Karanja, the oldest black rhino in Maasai Mara dies at 43
One of the oldest and most photographed black rhino in the world has died at Maasai Mara Game Reserve.
The 43-year-old rhino named Karanja had one of the longest horns in the world measuring 34 inches and weighing about nine kilogrammes. Karanja died on Wednesday of natural causes.
The Kenyan Environment Cabinet Secretary, Judi Wakhungu reported that Karanja died at 11 am on Wednesday while its horns were removed by Kenya Wildlife Service (KWS) veterinary officers.
His longer horn weighed five kilograms and the shorter one was three and a half kilograms.
Paul Kirui, the chairman of Kenya Professional Safari Guides Association said Karanja was very popular with tourists as he was never bothered by vehicles close by.
Mr Kirui said, “His trademark was the long pin-sharp horn,”
Pictures of the rhino taken by Lesinko ole Kool, a tour guide at the Fig Tree Camp in Maasai Mara show it died in a stream at the game reserve.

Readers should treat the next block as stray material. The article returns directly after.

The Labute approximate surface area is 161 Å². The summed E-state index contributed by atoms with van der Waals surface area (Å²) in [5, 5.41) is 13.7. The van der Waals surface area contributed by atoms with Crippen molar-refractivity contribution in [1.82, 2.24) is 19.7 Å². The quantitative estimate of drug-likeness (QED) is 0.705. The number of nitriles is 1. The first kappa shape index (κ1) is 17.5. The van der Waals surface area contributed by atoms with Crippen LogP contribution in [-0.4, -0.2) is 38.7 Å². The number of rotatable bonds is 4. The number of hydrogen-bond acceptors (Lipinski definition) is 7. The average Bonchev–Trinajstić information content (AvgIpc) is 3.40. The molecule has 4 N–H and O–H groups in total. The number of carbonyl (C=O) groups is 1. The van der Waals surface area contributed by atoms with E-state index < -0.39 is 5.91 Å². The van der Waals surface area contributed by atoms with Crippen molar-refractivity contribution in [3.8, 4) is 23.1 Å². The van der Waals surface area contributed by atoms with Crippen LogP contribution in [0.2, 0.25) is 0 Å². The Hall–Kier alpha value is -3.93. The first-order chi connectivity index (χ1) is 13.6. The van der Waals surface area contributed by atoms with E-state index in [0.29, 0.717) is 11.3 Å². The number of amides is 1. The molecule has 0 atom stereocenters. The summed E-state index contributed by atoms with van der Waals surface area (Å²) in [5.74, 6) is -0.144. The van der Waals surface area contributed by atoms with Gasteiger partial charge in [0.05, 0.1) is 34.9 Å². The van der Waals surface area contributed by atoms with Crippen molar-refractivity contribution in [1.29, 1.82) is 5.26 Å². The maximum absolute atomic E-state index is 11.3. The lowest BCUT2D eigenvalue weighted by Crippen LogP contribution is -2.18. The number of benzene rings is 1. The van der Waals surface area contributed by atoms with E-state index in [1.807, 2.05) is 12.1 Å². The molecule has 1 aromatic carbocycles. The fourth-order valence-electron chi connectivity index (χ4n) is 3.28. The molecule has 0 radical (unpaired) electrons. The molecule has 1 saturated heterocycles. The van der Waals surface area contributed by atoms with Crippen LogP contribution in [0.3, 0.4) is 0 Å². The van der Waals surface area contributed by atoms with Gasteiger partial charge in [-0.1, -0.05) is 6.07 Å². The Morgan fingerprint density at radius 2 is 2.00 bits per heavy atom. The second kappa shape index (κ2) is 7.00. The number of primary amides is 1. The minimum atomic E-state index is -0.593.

The rhino was under constant surveillance by KWS rangers.
“Watching him a few days ago you could see he was really on his last days,” Mr Kirui said.
The body of the 43 year old rhino was taken to the National Museum of Kenya (NMK) for preservation where the skeleton of Ahmed, a giant bull elephant is also kept.
Conservationists in the 1970’s feared the elephant would be targeted by poachers for its huge tusks and advocated for its protection.
Kenya’s President, Jomo Kenyatta assigned two full time rangers to watch Ahmed day and night until he eventually died in 1974 at the age of 55.
Karanja survived all poaching attempts and was almost lucky to actually die of old age rather than by a poachers bullet. Mr Hersi congratulated KWS rangers for watching the rhino thus saving it from poachers.
Black rhinos have been listed as endangered species and are under threat of poaching. There are 49 black rhinos in Maasai Mara.
The Northern white Rhino is down to only 5 on the entire planet and recently one died at San Diego Zoo. Read more here.